November 5, 2018
Nagato, Yamaguchi Pref.--Motonosumi Inari Shrine in western Japan, which became famous after joining CNN's list of the 31 most beautiful places in the country, has triggered an online controversy by deciding to shorten its name to make it easier for foreign tourists to remember.
In March 2015, CNN put the Shinto shrine, built in 1955 in Nagato, Yamaguchi Prefecture, on the list, highlighting its 123 bright red "torii" gates that stretch to a cliff overlooking the Sea of Japan.
Thanks to the listing, the number of visitors to the shrine, which stood around 30,000 in 2014, increased to some 75,000 in 2015 and surged to about 1.08 million in 2017.
"We began considering changing the name of our shrine about two years ago into something easy to remember for travelers from abroad, who had kept increasing," said Yoriki Okamura, 70, chief priest of Motonosumi Inari Shrine.
In January this year, based on what it called a divine prophecy, the shrine decided to drop "Inari" from its name and start identifying itself as Motonosumi Shrine from Jan. 1, 2019. Inari is a Shinto deity. The shrine has put up posters about the name change on its grounds, including at its office.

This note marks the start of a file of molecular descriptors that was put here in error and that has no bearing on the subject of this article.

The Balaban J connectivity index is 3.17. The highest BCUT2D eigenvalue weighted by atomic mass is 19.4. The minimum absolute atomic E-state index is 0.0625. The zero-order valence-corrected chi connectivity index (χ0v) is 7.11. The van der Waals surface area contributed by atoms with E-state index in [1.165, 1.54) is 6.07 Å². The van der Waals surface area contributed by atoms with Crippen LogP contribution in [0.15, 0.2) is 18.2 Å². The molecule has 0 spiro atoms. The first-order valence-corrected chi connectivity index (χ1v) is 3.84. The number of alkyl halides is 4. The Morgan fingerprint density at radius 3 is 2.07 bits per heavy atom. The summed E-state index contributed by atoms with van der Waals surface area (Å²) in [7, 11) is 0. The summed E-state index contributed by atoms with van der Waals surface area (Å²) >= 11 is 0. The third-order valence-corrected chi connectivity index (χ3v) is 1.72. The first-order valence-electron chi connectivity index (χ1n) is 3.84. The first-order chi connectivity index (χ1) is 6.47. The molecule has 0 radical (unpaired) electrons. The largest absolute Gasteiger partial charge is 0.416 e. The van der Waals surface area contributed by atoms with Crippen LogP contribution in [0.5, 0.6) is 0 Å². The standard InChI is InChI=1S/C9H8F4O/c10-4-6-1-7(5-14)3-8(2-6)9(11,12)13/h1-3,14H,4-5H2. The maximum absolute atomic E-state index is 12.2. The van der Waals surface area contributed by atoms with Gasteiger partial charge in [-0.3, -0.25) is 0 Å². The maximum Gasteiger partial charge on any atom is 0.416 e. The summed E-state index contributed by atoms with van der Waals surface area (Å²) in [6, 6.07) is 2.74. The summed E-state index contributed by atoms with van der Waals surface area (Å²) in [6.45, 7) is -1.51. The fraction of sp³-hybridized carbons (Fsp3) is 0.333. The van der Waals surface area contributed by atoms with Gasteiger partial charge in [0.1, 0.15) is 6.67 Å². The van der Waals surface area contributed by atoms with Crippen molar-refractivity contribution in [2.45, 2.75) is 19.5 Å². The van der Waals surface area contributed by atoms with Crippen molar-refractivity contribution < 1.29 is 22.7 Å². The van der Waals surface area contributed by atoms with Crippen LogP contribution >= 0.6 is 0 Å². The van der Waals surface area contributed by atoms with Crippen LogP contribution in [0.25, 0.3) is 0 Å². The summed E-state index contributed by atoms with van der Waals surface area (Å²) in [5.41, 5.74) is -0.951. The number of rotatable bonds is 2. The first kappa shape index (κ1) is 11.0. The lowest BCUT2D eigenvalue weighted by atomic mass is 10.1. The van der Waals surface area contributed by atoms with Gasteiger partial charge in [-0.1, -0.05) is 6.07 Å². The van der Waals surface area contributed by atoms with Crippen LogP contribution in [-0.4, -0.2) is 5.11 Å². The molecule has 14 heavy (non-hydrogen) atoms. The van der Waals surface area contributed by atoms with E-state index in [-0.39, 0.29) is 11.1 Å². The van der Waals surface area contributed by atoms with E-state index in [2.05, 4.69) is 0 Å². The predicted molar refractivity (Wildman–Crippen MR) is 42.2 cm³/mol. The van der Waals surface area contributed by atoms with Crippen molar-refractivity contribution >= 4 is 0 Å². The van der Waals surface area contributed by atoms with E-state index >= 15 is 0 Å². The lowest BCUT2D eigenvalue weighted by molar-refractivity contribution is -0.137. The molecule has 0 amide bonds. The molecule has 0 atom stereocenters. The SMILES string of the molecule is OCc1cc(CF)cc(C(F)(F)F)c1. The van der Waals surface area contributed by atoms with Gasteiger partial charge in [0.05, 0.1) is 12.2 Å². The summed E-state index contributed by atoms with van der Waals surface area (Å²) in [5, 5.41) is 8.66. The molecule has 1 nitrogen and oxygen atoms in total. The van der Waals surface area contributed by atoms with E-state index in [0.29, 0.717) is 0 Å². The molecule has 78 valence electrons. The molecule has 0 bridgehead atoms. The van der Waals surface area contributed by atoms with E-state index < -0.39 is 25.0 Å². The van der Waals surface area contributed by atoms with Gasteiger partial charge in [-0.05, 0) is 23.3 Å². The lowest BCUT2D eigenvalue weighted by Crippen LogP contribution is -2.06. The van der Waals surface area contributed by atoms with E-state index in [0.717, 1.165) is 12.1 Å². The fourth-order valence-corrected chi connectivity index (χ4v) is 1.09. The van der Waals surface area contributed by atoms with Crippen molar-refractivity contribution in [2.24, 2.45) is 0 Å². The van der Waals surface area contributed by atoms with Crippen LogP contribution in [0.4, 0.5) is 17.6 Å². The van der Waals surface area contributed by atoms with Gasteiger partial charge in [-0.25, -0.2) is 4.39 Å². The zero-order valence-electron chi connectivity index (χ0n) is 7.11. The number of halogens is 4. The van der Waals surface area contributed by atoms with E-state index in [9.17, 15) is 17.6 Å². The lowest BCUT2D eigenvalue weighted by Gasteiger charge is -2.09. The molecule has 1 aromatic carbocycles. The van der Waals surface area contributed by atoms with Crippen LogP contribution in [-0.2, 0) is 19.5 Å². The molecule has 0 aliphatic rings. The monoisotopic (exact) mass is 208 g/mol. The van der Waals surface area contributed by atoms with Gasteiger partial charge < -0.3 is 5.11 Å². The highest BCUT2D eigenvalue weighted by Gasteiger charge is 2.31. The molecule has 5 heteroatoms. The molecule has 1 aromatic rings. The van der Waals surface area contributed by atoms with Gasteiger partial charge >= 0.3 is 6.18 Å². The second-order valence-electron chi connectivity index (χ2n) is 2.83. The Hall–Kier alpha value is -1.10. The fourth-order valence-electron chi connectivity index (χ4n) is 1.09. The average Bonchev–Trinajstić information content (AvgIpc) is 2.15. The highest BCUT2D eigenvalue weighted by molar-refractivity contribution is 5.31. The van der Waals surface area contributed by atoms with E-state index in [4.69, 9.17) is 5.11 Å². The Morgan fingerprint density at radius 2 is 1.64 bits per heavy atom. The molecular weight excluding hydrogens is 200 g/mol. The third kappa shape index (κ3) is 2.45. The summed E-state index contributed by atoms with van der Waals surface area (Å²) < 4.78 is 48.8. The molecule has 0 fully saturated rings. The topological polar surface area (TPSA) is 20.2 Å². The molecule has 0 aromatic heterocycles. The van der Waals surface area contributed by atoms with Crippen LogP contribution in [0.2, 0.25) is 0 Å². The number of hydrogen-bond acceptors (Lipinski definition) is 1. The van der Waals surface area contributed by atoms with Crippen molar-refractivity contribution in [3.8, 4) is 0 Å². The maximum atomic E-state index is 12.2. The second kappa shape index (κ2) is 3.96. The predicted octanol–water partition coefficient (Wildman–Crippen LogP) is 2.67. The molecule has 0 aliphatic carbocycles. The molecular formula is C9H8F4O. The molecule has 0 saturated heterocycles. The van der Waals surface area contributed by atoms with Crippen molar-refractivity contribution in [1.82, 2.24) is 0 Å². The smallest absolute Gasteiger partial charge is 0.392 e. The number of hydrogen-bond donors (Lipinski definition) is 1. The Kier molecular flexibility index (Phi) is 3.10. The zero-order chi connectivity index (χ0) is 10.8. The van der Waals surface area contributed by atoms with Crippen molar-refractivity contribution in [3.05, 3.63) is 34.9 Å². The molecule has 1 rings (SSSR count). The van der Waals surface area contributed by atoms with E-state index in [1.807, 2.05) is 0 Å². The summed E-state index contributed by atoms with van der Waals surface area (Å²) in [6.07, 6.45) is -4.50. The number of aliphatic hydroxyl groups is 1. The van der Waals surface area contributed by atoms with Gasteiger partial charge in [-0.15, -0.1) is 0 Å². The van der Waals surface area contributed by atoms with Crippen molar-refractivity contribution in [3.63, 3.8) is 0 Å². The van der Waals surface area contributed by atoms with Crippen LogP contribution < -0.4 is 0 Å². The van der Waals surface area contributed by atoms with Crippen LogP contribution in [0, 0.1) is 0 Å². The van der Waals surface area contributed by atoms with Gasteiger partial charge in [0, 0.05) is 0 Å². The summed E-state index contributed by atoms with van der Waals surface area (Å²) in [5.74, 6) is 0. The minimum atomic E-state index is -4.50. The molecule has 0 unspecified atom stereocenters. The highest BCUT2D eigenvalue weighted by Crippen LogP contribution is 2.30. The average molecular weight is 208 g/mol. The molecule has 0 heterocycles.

A public relations official of the Association of Shinto Shrines, which has some 80,000 places of worship across Japan under its wing, said shrine names basically do not change, except for some cases seen during the period of post-World War II confusion.
But the official said Motonosumi Inari Shrine is free to change its name as it is a privately owned shrine built by Okamura's grandfather and is not registered with authorities as a religious institution.
Since the planned name change was reported in the media in early October, the shrine has not directly received any opinions about the decision.
But on Twitter and elsewhere, some negative opinions about the name change have been voiced, including claims about "a feeling of strangeness" and others worrying that the move may lead to some kind of divine punishment.
The Nagato city government has decided to reflect the name change in its tourist brochures and signposts, but it said the work to make the changes may not be completed by the end of this year.
Meanwhile, there are also some supportive comments being posted on the Internet, including that the shrine will remain the same even if its name changes.
"I made the decision through divine dialogue," Okamura said. "As prayers will be answered in the same way, I hope many people will continue to visit the shrine." Jiji Press
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